I’m Keye Street. My first name comes from my Asian grandfather; my adoptive parents awarded me the second. By trade, I am a detective- private, that is- a process server and bail recovery agent. In life, I am a dry alcoholic, a passionate believer in Krystal cheeseburgers and Krispy Kreme doughnuts, and a former behavioral analyst for the FBI.
I woke to Rauser’s ringtone. That’s Lieutenant Aaron Rauser of APD Homicide, the guy that should have been sleeping next to me. I rolled over and checked the clock: 3 a.m. White Trash, the straggly white cat I rescued from a trash bin on Peachtree Street, sailed off the bed, miffed I’d dared to move my legs.
“Hey. Everything okay?” I asked, knowing it wasn’t. Rauser wasn’t in the habit of calling in the middle of the night, though waking me wasn’t unusual. He had odd hours. Seems like the bad guys always come out at night.
“Rise and shine darlin’. Got a crime scene I need your brain on. Killer left something behind. We’ve seen it before. A little piece of twine tied around the victim’s finger. Popped up two months ago just like this.”
I sat up and tried to shake off the cobwebs. I’d been asleep all of two hours after a very long day. Two bail jumpers who didn’t want to come in and three subpoenas the recipients didn’t want to accept. Chasing criminals all over town really has a way of complicating things. My body hurt. I’d chased one of them a few blocks before getting close enough to leap at his ankles. With cameras all over Atlanta now I couldn’t wait until that turned up on YouTube.
“The vics similar? Age, race, sex?”
“You got it, Street,” Rauser said, and gave me the address.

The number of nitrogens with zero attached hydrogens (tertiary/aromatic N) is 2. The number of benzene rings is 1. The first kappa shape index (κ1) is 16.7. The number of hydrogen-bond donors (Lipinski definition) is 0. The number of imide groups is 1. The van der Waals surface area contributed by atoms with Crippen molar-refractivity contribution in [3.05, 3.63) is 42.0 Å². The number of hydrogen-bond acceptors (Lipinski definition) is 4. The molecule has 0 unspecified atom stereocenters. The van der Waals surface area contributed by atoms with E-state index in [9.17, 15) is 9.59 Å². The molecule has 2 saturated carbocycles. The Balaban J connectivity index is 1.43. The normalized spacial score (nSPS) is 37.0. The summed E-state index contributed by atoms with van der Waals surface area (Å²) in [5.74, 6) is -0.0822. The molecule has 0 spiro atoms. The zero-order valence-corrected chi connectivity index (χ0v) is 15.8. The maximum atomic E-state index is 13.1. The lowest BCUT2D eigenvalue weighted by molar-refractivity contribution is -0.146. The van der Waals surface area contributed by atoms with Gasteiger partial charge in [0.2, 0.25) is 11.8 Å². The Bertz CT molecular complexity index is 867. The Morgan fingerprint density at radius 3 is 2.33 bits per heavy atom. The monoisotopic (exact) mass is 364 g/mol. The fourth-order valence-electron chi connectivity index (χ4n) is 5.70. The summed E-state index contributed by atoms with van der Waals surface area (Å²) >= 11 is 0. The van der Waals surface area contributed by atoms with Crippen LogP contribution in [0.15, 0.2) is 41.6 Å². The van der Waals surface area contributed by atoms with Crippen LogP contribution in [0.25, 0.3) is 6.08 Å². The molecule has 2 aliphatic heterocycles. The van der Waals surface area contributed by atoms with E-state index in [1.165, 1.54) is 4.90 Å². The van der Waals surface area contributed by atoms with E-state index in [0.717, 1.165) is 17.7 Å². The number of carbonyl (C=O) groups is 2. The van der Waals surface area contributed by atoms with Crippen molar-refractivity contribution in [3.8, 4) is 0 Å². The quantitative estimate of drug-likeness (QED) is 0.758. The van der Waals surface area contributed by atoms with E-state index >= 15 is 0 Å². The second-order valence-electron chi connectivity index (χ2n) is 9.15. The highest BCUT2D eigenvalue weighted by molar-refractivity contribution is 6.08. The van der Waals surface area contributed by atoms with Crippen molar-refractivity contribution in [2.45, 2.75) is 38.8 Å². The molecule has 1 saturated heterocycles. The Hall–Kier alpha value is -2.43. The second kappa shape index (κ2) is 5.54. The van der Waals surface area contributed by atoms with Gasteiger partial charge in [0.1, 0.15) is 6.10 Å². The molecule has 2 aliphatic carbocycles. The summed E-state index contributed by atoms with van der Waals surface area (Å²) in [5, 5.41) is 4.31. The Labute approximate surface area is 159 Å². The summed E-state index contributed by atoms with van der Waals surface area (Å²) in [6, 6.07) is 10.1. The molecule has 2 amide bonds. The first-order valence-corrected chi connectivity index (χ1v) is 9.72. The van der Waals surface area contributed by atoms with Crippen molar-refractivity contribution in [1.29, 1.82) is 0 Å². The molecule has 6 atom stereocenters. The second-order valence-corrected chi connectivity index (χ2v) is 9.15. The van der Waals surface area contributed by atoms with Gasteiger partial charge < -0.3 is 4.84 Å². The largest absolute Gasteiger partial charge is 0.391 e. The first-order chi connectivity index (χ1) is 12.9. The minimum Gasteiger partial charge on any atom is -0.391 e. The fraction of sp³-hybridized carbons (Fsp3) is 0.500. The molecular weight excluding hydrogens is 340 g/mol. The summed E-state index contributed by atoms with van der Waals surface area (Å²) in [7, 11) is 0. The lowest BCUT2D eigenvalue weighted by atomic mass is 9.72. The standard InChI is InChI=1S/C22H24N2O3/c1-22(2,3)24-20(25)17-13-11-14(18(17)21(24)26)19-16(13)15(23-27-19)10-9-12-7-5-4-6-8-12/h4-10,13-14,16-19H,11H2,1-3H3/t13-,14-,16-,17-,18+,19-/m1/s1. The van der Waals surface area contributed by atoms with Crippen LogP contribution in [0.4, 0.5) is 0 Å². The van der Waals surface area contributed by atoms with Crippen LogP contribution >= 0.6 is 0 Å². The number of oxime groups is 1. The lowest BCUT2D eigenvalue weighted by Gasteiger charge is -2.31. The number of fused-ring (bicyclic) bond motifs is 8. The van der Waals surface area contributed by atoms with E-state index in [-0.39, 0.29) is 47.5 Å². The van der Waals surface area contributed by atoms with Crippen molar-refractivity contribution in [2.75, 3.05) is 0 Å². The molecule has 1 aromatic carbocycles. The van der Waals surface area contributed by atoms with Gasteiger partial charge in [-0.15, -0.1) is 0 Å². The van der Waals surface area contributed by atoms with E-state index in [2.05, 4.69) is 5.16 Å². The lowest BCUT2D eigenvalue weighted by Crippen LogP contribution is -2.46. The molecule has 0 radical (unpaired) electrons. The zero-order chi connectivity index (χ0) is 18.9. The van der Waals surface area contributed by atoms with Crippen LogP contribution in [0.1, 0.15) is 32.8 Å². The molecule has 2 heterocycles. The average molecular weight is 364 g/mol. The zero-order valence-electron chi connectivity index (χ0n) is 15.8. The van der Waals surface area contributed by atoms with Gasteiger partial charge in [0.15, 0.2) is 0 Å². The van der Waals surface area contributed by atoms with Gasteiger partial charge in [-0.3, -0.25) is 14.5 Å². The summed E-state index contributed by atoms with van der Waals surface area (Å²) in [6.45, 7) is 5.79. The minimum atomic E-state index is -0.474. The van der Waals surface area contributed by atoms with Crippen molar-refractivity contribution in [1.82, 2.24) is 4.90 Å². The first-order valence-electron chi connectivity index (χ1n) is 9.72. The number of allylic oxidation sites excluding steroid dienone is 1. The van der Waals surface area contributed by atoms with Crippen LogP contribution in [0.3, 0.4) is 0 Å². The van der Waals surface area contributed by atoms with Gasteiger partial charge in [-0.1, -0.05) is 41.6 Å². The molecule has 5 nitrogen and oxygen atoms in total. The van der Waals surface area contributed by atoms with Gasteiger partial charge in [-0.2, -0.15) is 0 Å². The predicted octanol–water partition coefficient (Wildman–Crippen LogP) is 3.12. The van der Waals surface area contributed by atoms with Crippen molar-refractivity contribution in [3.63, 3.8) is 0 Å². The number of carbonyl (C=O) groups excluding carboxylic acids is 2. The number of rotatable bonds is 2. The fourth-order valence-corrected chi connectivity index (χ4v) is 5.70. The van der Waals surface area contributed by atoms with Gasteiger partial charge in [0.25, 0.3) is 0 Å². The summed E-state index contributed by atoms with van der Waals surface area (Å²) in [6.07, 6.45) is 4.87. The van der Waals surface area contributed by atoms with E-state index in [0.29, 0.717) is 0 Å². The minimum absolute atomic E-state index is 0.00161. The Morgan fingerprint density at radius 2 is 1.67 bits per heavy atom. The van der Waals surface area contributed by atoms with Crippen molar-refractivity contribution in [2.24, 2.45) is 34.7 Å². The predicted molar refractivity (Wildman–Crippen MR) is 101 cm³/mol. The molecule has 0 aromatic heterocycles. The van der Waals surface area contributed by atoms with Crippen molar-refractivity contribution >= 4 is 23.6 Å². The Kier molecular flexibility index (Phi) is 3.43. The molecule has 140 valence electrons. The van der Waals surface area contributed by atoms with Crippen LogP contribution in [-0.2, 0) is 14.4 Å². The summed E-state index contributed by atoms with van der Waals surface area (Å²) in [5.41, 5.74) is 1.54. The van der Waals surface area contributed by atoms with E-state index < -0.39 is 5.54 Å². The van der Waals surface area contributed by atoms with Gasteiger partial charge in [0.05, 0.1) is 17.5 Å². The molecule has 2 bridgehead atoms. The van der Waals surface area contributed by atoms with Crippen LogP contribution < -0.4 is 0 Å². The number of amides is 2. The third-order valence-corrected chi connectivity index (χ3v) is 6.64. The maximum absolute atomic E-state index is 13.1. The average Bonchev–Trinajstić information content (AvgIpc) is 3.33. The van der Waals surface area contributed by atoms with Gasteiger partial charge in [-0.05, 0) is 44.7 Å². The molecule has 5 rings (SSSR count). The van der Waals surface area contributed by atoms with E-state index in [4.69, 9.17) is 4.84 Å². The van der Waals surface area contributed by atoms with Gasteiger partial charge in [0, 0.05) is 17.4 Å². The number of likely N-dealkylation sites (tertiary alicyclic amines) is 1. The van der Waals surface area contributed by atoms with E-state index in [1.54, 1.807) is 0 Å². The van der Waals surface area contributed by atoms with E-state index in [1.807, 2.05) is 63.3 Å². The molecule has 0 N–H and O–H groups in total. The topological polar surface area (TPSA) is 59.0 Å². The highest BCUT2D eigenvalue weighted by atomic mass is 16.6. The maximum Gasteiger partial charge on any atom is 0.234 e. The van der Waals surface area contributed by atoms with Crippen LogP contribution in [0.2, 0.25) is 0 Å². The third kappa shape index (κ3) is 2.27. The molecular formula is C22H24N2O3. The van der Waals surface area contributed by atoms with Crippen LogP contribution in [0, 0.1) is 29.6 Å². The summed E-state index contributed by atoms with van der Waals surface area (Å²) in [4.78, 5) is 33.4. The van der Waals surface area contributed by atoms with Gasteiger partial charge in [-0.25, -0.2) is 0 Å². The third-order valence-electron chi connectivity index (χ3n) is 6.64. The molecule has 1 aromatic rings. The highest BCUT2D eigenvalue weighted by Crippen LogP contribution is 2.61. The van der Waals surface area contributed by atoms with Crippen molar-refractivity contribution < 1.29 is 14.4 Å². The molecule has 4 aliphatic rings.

I rolled out of bed and slipped into a pair of Levis and a sleeveless pullover, then stepped out into Atlanta’s steamy summer. The sun hadn’t even set fire to Atlanta’s chemical air yet and it was already eighty-eight degrees. We were having a full- on Southern style heat wave.
So this is what I do now since the Bureau sent me packing with a polite dismissal. I make a living doing PI work, bond enforcement, and process serving, and consult for local law enforcement on violent offender cases. It wasn’t my dream, but it suits me. Sometimes you only get one chance at something. Sometimes that’s a good thing too. When that door slams shut on the thing you thought you couldn’t live without, what happens next is when the real education begins. Digging down deep is never really a bad thing in the end, but it will flat out kick your ass while it’s happening.
You can read more about Keye in STRANGER IN THE ROOM, the second book in the “Keye Street” thriller series. The first book in the series is The Stranger You Seek.
About the author
Amanda Kyle Williams has contributed to numerous short story collections and worked as a freelance writer for the Atlanta Journal-Constitution. In order to lend authenticity to her Keye Street series, she studied criminal profiling under Brent Turvey, a nationally known criminologist and profiler, took courses geared to law enforcement in serial homicide investigation, worked with a PI firm in her hometown of Atlanta on surveillance operations, became a court appointed process server, and consulted with professionals in bond and law enforcement.
Books are available at retail and online booksellers.